October 3, 1995
Web posted at: 6:00 p.m. EDT
From Justice Department Correspondent Terry Frieden
WASHINGTON (CNN) -- The U.S. Justice Department plans to investigate allegations of police misconduct raised in the O.J. Simpson trial, according to a spokesman.
Myon Marlin said the department will take "all appropriate steps" to look into the complaints. "Now that the Simpson trial is over we can proceed to evaluate all available evidence and conduct future investigations as warranted," he said. "We take such allegations seriously."
The head of the Los Angeles branch of the NAACP and Congresswoman Maxine Waters had asked for an investigation more than a month ago, when the audio tapes of former Los Angeles Police detective Mark Fuhrman first surfaced. Fuhrman repeatedly uses racial slurs and describes instances of police misconduct on the tapes.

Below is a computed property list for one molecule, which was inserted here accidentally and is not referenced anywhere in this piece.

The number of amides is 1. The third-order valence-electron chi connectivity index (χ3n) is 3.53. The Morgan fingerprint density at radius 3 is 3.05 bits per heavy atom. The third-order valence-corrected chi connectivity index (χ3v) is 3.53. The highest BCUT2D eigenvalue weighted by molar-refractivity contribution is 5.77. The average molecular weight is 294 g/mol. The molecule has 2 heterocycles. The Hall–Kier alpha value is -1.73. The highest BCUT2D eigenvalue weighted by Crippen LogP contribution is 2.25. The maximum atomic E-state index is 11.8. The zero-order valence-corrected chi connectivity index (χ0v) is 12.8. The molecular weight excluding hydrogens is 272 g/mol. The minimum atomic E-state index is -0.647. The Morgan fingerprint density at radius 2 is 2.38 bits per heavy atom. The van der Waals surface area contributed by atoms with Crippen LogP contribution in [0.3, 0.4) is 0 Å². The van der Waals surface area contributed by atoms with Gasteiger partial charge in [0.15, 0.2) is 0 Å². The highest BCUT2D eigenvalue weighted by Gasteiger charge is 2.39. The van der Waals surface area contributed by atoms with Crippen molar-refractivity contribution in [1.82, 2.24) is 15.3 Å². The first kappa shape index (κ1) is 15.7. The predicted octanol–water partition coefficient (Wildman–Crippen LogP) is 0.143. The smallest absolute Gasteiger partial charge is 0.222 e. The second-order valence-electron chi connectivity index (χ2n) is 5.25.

The Justice Department has authority under federal civil rights laws to prosecute cases of police misconduct. In addition, last year's crime bill signed into law by President Clinton gives the attorney general authority to prosecute "pattern or practice" misconduct by law enforcement officials.
Kathleen Bell, the first defense witness to say she heard Fuhrman use racial slurs, burst into tears when the verdict was read, according to CNN's Bob Vito.
"I just feel awful, and I hope that what I said didn't have to do with their decision," she said later in a live interview with CNN. "I think hearing the Goldman family crying is very difficult." she added.
However, Bell said if she had to do it over again, she would again come forward with the information she had about Fuhrman.
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